In the opening of Allison’s letter he says “James, I want you to write to all the boys and tell them if they knew how glad it made their mother…” He would probably not be asking James Leander to write to his own father, as they lived in the same household, so this points up that he might be asking James Mullins to write to “the boys” and tell them to stay in better contact with their mother, Betsy.

It is my assumption that it was written to James P Mullins, husband of Malvina Caldwell, and brother-in-law to Allison. Sometime after 1870, James and Malvina may have moved to Arkansas to join the older siblings of the Caldwell family. There is evidence that James Mullins may have had siblings of his own who were living near the Caldwell family in Arkansas prior to the Civil War, and they are in the 4 ARK INF-USA and 2 ARK CAV-USA with the Caldwells. Allison definitely maintained a closeness with James Mullins, as this is one of the few death dates that is handwritten in Allison’s Testament. James and Malvina lived near her Aunt Selena in Georgia, and were fairly close in age to William Washington James. That might explain them writing back to her when the got to Arkansas, perhaps.

Allison makes reference to his brothers (Sharrard and Shelton) and sisters (Elizabeth Mullins is dead before 1868 in Georgia; sister Mary Caldwell’s whereabouts are unknown; Malvina Mullins may be living in Arkansas?) He also could be referring to sisters-in-law as ‘sisters’.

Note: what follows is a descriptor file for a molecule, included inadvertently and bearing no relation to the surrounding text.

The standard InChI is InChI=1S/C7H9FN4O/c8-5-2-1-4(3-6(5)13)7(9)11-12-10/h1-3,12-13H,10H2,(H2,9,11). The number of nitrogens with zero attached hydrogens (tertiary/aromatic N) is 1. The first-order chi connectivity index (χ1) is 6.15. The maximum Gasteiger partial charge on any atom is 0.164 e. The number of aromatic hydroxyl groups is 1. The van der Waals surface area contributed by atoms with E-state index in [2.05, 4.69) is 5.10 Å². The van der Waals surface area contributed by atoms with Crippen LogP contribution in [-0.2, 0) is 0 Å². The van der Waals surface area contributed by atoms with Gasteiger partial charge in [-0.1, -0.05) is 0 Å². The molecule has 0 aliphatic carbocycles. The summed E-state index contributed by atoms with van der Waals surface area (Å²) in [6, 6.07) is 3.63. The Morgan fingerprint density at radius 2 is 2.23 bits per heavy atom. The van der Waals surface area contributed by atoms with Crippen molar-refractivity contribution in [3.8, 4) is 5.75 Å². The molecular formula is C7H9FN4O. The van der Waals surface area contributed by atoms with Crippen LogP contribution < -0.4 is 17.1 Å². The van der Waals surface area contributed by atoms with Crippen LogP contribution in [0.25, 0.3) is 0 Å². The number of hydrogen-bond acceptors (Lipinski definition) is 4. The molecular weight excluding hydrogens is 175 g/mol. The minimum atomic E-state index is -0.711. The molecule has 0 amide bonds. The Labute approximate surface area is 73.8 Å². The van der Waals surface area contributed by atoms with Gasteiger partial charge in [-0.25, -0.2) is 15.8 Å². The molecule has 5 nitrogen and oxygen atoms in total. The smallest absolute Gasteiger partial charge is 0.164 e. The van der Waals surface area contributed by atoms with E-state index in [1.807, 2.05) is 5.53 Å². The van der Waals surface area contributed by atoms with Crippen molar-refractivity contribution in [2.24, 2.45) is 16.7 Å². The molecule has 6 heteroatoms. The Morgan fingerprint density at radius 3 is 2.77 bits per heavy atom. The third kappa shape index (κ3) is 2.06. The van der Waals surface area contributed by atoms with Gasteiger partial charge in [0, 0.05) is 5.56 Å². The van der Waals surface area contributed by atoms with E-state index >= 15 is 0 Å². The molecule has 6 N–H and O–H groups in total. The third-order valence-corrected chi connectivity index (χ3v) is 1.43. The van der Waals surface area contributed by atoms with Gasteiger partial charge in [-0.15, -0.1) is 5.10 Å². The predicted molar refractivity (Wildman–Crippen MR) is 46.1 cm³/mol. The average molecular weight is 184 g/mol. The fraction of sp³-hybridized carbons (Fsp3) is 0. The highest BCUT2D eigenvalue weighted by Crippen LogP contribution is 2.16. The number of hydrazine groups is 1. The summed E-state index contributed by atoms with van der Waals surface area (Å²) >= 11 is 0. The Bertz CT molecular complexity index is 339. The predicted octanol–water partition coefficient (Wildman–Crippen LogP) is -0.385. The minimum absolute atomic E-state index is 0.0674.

He also refers to his cousin. Allison’s cousin would have been the son/daughter of one of Betsy’s brothers/sisters — or the son/daughter of one of William Caldwell’s siblings (of which we know nothing). Daniel James is dead and his family is in South Carolina. Mary James Meeks is childless and living with Allison. Nancy and Sarah are in South Carolina. John Shelton James’s second family is in Texas by now, and the remaining children by Martha are living in Pickens County. Sharud Jr and his family are probably in Walker County, GA, except for Gilly Godfrey. Gilly James Fulton and her family are in Arkansas, and they were known to Allison — so these are probably the cousin[s] he is referring to.

Allison indicates that he wants to leave Georgia and join them, except that he must care for their old mother. (Reconstruction was especially bad in Pickens County, since they spoke out early in the war for the Union cause. The tax digest from 1867 suggests that times were really hard for Allison and his brother William.) He says, “I can’t leave here this fall…”–so that indicates that the letter was written in spring or summer, perhaps. James and Malvina are on the 1870 census taken in the summer of that year, so they apparently left for Arkansas after the summer of 1870. Assuming that it took them some time to get to Arkansas and get settled and write back, the letter that Allison is referring to might have arrived sometime in 1871 or 1872. We know that Allison wrote back prior to April 1873, because that is when Betsy died.